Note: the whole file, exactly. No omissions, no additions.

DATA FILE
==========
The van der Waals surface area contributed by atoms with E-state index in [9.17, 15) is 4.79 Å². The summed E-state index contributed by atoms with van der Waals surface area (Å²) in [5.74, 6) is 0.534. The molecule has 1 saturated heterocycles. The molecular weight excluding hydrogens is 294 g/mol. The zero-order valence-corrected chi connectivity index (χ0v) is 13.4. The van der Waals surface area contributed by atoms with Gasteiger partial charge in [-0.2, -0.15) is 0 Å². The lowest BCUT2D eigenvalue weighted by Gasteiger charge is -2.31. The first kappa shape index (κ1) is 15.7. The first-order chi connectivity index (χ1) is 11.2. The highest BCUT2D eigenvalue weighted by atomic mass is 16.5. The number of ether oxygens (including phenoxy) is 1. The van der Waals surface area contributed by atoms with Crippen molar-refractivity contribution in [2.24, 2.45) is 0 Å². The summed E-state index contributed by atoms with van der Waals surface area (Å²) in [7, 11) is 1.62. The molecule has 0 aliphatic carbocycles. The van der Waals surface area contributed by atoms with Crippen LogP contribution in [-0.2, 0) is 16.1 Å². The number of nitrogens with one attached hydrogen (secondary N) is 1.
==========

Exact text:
The van der Waals surface area contributed by atoms with E-state index in [9.17, 15) is 4.79 Å². The summed E-state index contributed by atoms with van der Waals surface area (Å²) in [5.74, 6) is 0.534. The molecule has 1 saturated heterocycles. The molecular weight excluding hydrogens is 294 g/mol. The zero-order valence-corrected chi connectivity index (χ0v) is 13.4. The van der Waals surface area contributed by atoms with Gasteiger partial charge in [-0.2, -0.15) is 0 Å². The lowest BCUT2D eigenvalue weighted by Gasteiger charge is -2.31. The first kappa shape index (κ1) is 15.7. The first-order chi connectivity index (χ1) is 11.2. The highest BCUT2D eigenvalue weighted by atomic mass is 16.5. The number of ether oxygens (including phenoxy) is 1. The van der Waals surface area contributed by atoms with Crippen molar-refractivity contribution in [2.24, 2.45) is 0 Å². The summed E-state index contributed by atoms with van der Waals surface area (Å²) in [7, 11) is 1.62. The molecule has 0 aliphatic carbocycles. The van der Waals surface area contributed by atoms with Crippen LogP contribution in [-0.2, 0) is 16.1 Å². The number of nitrogens with one attached hydrogen (secondary N) is 1.